Sweden defends its COVID strategy even as the mortality rate surpasses the U.S. and herd immunity remains elusive
Swedish Prime Minister Stefan Lofven said he’s in no doubt his country’s highly controversial strategy for fighting Covid-19 remains appropriate.
Lofven, who has seen his popularity flag as Sweden’s decision not to impose a proper lockdown was followed by a spike in deaths, said he still thinks “the strategy is right, I’m completely convinced of that,” according to an interview with Aftonbladet.
The comments follow signs that, despite much higher rates of exposure to the coronavirus in Sweden than in many other places, immunity remains elusive. Meanwhile, Sweden’s mortality rate per 100,000 is higher than that in the U.S.
Far greater numbers of Swedes have tested positive for Covid-19 than elsewhere in the Nordic region. But Sweden remains a long way off achieving so-called herd immunity, according to the latest data.
“We know that large parts of the population are unprotected, as they haven’t been infected,” Karin Tegmark Wisell, head of the Public Health Agency’s microbiology department, said on Tuesday. That means there remains a “large susceptibility in the population,” she said.
Data published by the agency in June indicated that about 10% of people in Stockholm—Sweden’s worst affected area—had developed antibodies to Covid-19. In the past four weeks, 17.6% of the more than 140,000 who signed up for free antibody tests in the capital region returned a positive result.
But there are plenty of caveats to figuring out how immunity works when it comes to Covid-19. Data from other coronaviruses suggest that an infected person would have some degree of immunity after recovering, though it’s hard to be sure, according to Maria Van Kerkhove, the World Health Organization’s technical lead officer on Covid-19.
“We do expect people infected would mount some level of immune response,” Kerkhove said at a briefing on July 13. “But we don’t know how strong the protection is or how long it may last.”
In a recent study, researchers at King’s College found that levels of immunity dropped drastically only three months after infection.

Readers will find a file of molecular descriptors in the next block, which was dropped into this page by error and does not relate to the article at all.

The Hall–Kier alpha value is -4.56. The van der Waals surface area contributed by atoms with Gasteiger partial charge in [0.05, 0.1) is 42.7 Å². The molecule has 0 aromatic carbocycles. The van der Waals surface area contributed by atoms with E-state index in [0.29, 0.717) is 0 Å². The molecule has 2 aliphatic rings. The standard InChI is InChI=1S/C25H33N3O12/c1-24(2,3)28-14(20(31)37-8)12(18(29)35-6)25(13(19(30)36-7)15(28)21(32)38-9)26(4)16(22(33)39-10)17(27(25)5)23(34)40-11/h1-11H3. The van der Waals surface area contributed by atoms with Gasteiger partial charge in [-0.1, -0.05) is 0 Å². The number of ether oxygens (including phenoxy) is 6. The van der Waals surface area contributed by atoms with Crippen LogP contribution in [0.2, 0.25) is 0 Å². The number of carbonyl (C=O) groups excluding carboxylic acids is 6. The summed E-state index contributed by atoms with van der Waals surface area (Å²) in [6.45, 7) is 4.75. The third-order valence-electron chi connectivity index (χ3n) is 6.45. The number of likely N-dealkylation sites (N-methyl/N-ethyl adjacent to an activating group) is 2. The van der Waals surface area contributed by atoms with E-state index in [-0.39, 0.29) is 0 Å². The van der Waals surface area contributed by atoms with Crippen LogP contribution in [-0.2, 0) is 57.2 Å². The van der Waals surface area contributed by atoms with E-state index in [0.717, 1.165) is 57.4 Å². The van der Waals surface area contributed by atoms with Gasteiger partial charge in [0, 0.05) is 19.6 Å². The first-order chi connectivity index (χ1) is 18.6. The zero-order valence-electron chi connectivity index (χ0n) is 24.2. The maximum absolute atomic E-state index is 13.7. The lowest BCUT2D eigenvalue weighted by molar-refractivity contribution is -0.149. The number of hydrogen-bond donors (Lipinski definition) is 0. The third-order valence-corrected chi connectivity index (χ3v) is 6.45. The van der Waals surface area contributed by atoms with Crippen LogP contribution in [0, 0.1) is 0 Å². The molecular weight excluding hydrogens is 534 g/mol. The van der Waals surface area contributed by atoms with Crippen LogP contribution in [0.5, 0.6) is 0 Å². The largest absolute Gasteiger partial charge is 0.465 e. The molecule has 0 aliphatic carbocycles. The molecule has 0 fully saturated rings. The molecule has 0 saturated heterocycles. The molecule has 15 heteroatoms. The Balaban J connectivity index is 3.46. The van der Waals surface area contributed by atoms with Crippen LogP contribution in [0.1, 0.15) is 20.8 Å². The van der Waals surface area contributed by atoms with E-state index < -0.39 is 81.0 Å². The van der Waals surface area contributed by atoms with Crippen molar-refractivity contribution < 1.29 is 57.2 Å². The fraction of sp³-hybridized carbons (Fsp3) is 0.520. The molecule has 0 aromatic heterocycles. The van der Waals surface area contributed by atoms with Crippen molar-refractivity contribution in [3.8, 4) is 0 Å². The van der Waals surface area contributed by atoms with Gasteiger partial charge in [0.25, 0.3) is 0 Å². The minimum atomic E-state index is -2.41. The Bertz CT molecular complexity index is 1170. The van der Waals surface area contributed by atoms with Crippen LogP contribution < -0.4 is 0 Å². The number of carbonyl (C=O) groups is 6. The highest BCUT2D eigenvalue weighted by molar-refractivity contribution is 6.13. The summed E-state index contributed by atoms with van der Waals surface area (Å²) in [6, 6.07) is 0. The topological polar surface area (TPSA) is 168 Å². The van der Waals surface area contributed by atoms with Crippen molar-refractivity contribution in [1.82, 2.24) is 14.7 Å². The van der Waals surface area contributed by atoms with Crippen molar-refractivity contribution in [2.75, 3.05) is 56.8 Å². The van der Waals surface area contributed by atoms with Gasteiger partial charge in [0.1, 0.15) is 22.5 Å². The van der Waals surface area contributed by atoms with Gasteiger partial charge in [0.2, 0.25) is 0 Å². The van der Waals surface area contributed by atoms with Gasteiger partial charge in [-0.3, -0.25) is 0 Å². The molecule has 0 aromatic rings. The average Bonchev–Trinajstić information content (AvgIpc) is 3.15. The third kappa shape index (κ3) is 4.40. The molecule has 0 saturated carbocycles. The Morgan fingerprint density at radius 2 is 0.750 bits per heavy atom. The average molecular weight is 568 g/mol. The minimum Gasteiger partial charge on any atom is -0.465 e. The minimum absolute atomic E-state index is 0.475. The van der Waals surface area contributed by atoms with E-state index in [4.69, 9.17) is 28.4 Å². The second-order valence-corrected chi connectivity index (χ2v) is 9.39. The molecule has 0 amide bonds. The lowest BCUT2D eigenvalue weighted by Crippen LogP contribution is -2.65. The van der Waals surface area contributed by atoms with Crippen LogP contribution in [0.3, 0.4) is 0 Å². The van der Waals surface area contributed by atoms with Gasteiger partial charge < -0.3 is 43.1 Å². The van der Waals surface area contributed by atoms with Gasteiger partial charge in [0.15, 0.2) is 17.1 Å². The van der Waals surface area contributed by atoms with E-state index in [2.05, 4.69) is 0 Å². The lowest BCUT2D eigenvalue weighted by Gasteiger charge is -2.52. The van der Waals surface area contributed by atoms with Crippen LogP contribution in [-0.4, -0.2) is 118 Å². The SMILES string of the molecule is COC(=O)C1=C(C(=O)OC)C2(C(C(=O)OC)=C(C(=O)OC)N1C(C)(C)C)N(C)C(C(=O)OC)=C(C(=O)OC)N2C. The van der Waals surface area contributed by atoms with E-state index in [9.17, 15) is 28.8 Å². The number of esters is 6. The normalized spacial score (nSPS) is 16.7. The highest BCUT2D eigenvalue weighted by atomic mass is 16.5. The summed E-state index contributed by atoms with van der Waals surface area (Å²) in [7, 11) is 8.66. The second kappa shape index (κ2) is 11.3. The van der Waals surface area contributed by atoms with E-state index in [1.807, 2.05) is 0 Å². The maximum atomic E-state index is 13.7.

“Of course, it is unfortunate,” Tegmark Wisell said of the study’s results. “It indicates that the protection from antibodies doesn’t last very long, but there are other parts of the immune system that give protection, for example T-cell response and cellular immunity.”
The concept of herd immunity is a controversial one, and Swedish public health experts have consistently denied that achieving it was ever a stated goal.
Last week, 23 academics who have emerged as the most vocal local critics of Sweden’s Covid-19 strategy, wrote an opinion piece lambasting the country’s approach. They questioned the idea that herd immunity was never a goal, calling it a “stealth strategy,” whereby authorities deliberately sought to expose large numbers of the population to the virus.
Sweden had the highest rate of new cases of all European Union states, barring Luxembourg, in the past couple of weeks. That partly reflects that the country finally, after many false starts, has been able to ramp up testing. However, it also indicates that the the virus remains more widespread than in most countries that have implemented more stringent measures.
The group of 23 critics, many of whom have advocated for a stricter lockdown, say Sweden should now consider a range of measures to save lives. These include quarantines for asymptomatic people who have been in contact with an infected person, and recommendations that face masks be used in public.
The question of face masks has proved particularly thorny in Sweden, with the chief epidemiologist, Anders Tegnell, publicly dismissing their effectiveness early on during the pandemic. More recently, he seemed to backtrack somewhat, but stopped short of recommending their use.
Masks are now recommended by the WHO, and authorities in the U.S. and the U.K. advise that people use them when social distancing is difficult to do.
“Asymptomatic spread and face masks are terms that have been stigmatized, and we need to remove that stigma,” said Bjorn Olsen, a professor of infectious diseases, who is part of the group of 23. He says seeing Anthony Fauci, the director of the U.S. National Institute of Allergy and Infectious Diseases, wearing a face mask sends “a very clear signal, and Sweden shouldn’t believe we have better information than he has.”
Tegnell has argued that the evidence on masks is thin, and says that using them might even create a false sense of security, leading people to neglect essential measures such as hand-washing and social distancing. But a review of 172 studies funded by the WHO concluded that mask-wearing protects against Covid-19 transmission.
Tegmark Wisell said distancing remains the most effective way to prevent infection. But she also said her agency plans to review how to tackle situations in which distancing isn’t an option, “and whether face masks can be of any help.”
Olsen, an early critic of Sweden’s Covid-19 strategy, fears that regardless of immunity levels, it will take a long time for the pandemic to run its course in the country. Though a lockdown would have been the right thing to do when the virus broke out, he says it’s too late now to impose one.
“That train left the station in March, and we dropped the ticket on the platform,” Olsen said. “If we had done it then we would have come out of this very differently.”